Scientists propose data encoding method for the 6G standard

June 11, 2020

Researchers around the world are working on ways to transfer data in the terahertz (THz) range, which would make it possible to send and receive information much faster than what is allowed by today's technology. But the issue they're facing is that it is much more difficult to encode data in the THz range than in the GHz range, which is currently used by 5G tech. A group of scientists from ITMO University have demonstrated the possibility of modifying terahertz pulses in order to use them for data transmission. An article on this subject was published in Scientific Reports.

Telecommunications companies in advanced economies are beginning to adopt the new 5G standard, which will endow users with previously-unseen wireless data transfer speeds. Meanwhile, as the world makes its first steps towards this new generation of data networks, scientists are already at work on its successor. "We're talking about 6G technologies," says Egor Oparin, a staff member of ITMO University's Laboratory of Femtosecond Optics and Femtotechnologies. "They will increase data transfer speeds by anywhere from 100 to 1,000 times, but implementing them will require us to switch to the terahertz range."

Today, a technology for simultaneous transfer of multiple data channels over a single physical channel has been successfully implemented in the infrared (IR) range. This technology is based on the interaction between two broadband IR pulses with a bandwidth measured in tens of nanometers. In the terahertz range, the bandwidth of such pulses would be much larger - and so, in turn, would be their capacity for data transfer.

But before we begin to consider 6G technology, scientists and engineers will need to find solutions to numerous crucial issues. One such issue has to do with ensuring the interference of two pulses, which would result in a so-called pulse train or frequency comb used to encode data.

"In the terahertz range, pulses tend to contain a small number of field oscillations; literally one or two per pulse," says Egor Oparin. "They are very short and look like thin peaks on a graph. It is quite challenging to achieve interference between such pulses, as they are difficult to overlap."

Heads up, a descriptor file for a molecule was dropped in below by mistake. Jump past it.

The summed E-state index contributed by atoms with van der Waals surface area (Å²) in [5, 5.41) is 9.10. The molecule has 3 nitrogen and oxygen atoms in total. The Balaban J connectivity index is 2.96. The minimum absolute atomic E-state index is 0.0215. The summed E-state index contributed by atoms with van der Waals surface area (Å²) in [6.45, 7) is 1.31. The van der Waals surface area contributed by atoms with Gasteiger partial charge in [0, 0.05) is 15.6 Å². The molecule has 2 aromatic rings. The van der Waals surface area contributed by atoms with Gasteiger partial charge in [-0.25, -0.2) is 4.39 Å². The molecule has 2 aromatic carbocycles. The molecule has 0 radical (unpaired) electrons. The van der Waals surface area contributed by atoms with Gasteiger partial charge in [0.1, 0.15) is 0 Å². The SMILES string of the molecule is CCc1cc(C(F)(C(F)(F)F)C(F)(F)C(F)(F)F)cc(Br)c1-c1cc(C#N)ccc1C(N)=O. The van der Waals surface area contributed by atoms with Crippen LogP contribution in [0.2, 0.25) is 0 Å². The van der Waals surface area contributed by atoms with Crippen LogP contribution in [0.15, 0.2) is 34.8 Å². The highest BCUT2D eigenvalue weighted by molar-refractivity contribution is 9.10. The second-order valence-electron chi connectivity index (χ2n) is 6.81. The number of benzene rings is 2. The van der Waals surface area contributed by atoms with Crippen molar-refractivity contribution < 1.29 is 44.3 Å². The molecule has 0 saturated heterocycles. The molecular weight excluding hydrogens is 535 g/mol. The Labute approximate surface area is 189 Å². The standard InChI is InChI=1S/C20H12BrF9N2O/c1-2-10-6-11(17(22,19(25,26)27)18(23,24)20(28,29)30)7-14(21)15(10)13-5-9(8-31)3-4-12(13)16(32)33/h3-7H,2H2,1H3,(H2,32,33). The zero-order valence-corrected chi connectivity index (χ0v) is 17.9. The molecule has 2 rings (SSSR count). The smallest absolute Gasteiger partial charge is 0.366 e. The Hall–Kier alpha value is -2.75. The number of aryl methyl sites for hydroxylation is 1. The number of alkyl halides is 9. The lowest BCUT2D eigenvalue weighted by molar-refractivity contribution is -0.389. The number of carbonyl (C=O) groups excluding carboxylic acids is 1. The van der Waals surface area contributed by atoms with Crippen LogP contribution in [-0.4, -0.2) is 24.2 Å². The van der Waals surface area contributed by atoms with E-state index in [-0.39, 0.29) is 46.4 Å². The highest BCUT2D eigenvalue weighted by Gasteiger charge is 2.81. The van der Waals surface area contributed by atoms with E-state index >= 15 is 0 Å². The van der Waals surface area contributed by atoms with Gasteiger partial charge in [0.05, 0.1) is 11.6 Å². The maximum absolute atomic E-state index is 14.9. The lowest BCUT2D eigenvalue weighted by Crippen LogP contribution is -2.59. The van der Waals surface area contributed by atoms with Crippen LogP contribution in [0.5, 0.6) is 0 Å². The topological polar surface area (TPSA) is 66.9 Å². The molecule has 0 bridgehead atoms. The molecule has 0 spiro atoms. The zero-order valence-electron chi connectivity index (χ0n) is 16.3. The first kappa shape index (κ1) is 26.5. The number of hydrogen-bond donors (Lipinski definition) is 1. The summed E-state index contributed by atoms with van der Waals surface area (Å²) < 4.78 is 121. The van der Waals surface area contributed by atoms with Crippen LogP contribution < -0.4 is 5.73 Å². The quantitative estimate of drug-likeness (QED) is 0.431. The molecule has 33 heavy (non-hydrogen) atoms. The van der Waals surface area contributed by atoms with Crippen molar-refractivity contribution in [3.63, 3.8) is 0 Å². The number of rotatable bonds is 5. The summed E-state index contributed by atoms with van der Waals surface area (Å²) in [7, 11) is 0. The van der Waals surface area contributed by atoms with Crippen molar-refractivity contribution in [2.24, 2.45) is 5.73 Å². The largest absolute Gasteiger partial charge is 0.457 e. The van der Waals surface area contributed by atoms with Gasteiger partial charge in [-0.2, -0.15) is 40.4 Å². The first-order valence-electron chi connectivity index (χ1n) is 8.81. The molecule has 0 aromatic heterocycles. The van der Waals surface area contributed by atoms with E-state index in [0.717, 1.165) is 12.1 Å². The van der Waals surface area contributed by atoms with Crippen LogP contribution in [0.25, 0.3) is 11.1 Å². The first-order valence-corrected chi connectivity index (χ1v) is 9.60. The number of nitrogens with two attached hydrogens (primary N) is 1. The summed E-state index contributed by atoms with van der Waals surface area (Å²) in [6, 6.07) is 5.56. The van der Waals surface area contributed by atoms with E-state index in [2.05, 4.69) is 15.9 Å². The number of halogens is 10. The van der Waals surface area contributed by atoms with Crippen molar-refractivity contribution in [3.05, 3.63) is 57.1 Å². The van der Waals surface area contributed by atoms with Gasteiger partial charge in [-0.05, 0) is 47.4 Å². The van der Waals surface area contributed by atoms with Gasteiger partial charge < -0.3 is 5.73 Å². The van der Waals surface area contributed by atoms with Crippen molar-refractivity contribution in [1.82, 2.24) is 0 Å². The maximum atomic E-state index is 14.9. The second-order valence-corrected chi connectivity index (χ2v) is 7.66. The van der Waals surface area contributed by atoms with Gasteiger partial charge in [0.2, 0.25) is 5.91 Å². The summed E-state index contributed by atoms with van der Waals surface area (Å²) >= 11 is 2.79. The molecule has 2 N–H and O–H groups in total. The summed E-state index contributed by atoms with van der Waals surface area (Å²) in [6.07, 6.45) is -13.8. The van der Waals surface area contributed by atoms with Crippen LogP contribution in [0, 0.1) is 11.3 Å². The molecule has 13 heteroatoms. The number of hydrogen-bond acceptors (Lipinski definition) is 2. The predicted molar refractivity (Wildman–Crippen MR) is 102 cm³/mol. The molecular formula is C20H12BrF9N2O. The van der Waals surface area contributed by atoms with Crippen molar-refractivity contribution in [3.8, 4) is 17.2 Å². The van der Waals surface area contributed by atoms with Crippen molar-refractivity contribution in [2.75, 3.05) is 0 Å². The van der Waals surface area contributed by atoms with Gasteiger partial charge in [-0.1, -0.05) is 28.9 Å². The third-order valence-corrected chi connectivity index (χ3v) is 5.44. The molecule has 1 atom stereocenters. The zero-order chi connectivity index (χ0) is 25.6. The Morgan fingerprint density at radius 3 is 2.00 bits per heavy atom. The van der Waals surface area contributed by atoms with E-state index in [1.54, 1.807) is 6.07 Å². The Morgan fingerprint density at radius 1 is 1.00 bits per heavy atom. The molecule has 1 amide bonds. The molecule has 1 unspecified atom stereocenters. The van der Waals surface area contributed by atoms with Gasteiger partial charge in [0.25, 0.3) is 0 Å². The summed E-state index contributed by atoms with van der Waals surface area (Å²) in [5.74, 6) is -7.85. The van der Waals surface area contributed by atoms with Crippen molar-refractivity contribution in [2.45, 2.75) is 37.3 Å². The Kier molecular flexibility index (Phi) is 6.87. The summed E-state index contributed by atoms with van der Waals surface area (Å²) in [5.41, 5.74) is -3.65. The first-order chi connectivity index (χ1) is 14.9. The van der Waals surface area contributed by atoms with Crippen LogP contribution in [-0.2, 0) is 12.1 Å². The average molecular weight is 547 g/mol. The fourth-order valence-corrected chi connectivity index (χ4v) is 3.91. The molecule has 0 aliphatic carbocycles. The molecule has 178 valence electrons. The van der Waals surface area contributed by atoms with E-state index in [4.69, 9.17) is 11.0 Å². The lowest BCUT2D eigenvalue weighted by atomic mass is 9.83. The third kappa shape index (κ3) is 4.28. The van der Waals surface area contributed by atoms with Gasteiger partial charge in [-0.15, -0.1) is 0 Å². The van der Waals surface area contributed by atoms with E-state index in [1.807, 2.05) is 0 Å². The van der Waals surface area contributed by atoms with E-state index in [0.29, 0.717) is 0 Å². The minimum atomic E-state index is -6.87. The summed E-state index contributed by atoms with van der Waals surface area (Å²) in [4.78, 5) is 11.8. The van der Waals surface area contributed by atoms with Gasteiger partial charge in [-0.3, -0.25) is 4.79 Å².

A team of scientists at ITMO University has suggested extending the pulse in time so that it would last several times longer but still be measured in picoseconds. In this case, the different frequencies within a pulse would not occur simultaneously, but follow one another in succession. In scientific terms, this is referred to as chirping or linear-frequency modulation. However, it comes with another challenge: although chirping technologies are quite well-developed in regards to the infrared range, there is a lack of research on the technique's use in the terahertz range.

"We've turned to the technologies used in the microwave range," says Egor Oparin, who is a co-author of the paper.

"They actively employ metal waveguides, which tend to have high dispersion, meaning that different emission frequencies propagate at different speeds there. But in the microwave range, these waveguides are used in single mode, or, to put it differently, the field is distributed in one configuration, in a specific, narrow frequency band, and, as a rule, in one wavelength. We took a similar waveguide of a size suitable for the terahertz range and passed a broadband signal through it so that it would propagate in different configurations; because of this, the pulse became longer in duration, changing from two to about seven picoseconds, which is three and a half times more. This became our solution."